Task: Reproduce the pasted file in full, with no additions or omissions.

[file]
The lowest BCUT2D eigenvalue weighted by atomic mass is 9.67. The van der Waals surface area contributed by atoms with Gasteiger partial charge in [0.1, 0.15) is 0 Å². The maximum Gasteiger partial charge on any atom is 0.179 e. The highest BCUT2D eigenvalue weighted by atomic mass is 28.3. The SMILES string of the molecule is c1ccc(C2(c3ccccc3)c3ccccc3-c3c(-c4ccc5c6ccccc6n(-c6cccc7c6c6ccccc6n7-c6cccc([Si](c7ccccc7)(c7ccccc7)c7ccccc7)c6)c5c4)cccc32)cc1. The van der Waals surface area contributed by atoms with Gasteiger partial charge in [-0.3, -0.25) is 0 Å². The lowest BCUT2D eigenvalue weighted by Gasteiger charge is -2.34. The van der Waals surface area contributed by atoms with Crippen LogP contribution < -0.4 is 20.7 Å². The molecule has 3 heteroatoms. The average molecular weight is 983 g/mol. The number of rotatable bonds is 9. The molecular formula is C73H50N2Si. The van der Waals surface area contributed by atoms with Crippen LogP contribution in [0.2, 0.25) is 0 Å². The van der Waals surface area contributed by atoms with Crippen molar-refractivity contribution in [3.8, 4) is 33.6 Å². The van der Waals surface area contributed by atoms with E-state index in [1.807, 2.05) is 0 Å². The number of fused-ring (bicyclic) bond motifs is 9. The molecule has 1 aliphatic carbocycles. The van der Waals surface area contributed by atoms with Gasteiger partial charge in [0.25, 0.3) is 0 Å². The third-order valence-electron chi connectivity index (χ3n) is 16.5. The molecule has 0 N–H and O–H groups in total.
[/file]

The lowest BCUT2D eigenvalue weighted by atomic mass is 9.67. The van der Waals surface area contributed by atoms with Gasteiger partial charge in [0.1, 0.15) is 0 Å². The maximum Gasteiger partial charge on any atom is 0.179 e. The highest BCUT2D eigenvalue weighted by atomic mass is 28.3. The SMILES string of the molecule is c1ccc(C2(c3ccccc3)c3ccccc3-c3c(-c4ccc5c6ccccc6n(-c6cccc7c6c6ccccc6n7-c6cccc([Si](c7ccccc7)(c7ccccc7)c7ccccc7)c6)c5c4)cccc32)cc1. The van der Waals surface area contributed by atoms with Gasteiger partial charge in [-0.3, -0.25) is 0 Å². The lowest BCUT2D eigenvalue weighted by Gasteiger charge is -2.34. The van der Waals surface area contributed by atoms with Crippen LogP contribution < -0.4 is 20.7 Å². The molecule has 3 heteroatoms. The average molecular weight is 983 g/mol. The number of rotatable bonds is 9. The molecular formula is C73H50N2Si. The van der Waals surface area contributed by atoms with Crippen LogP contribution in [0.2, 0.25) is 0 Å². The van der Waals surface area contributed by atoms with Crippen molar-refractivity contribution in [3.8, 4) is 33.6 Å². The van der Waals surface area contributed by atoms with E-state index in [1.807, 2.05) is 0 Å². The number of fused-ring (bicyclic) bond motifs is 9. The molecule has 1 aliphatic carbocycles. The van der Waals surface area contributed by atoms with Gasteiger partial charge in [0.25, 0.3) is 0 Å². The third-order valence-electron chi connectivity index (χ3n) is 16.5. The molecule has 0 N–H and O–H groups in total.